Out-Law News | May 18, 2022
UK financial regulators are to get new powers to bring some cloud service providers and other technology suppliers within their direct scope of regulation in a move designed to safeguard against the increasing dependency on those providers within the sector.
The necessary powers are expected to be set out in provisions of the Financial Services and Markets Bill – proposed new legislation trailed in last week’s Queen’s Speech.
A background document issued by the government alongside the Queen’s Speech refers to the government’s plans for new legislation to support resilient outsourcing to technology providers in the financial services sector. However, details of the nature and purpose of the proposed legislation was not specified at the time.
Out-Law now understands, however, that the government intends to take forward recommendations made by the Bank of England’s Financial Policy Committee (FPC) last year. It said that “additional policy measures, some requiring legislative change, are likely to be needed to mitigate the financial stability risks stemming from concentration in the provision of some third-party services”.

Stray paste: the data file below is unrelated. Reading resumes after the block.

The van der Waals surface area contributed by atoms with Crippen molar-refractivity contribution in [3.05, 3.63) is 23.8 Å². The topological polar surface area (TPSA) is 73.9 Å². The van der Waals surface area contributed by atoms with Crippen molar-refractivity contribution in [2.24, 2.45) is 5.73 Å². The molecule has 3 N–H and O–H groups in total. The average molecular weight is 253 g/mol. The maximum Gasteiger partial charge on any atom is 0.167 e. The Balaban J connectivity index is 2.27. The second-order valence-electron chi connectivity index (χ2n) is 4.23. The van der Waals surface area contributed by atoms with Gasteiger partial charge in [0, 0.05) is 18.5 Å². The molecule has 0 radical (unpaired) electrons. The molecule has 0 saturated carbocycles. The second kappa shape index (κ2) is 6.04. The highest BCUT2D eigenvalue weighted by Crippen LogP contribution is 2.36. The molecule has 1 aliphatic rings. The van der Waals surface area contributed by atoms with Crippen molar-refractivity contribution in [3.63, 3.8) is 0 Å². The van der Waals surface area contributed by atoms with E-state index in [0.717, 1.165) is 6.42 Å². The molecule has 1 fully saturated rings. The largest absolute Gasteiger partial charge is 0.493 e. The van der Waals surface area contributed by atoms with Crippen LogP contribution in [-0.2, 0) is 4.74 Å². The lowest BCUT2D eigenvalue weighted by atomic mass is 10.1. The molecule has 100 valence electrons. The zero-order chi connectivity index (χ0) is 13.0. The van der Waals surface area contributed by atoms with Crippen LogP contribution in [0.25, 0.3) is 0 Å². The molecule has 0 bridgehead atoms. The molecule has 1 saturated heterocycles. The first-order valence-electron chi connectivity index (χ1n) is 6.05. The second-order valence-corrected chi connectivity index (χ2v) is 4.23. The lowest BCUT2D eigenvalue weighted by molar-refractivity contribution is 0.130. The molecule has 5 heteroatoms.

The FPC highlighted how “critical third parties” (CTPs) are becoming increasingly relied on within the UK financial services sector. While it said that this can bring benefits such as “improved operational resilience”, it said that “the increasing criticality of the services that CTPs provide, alongside concentration in a small number of providers, pose a threat to financial stability in the absence of greater direct regulatory oversight”.
Angus McFadyen of Pinsent Masons, specialist in the application of technology law in the financial services sector, said: “It is a logical leap to expect that new UK rules would align with the EU proposals for a new Digital Operational Resilience Act (DORA) given the similar objectives and concerns of the regulators across Europe.”
UK regulators already collect data from firms about their use of third party providers, so we would expect them to form a short list of CTPs from that information and for that list to then be reviewed annually.
Businesses designated as CTPs would have to establish risk and control management frameworks that meet essentially the same standards that authorised firms have to meet in relation to the resilience of their core services.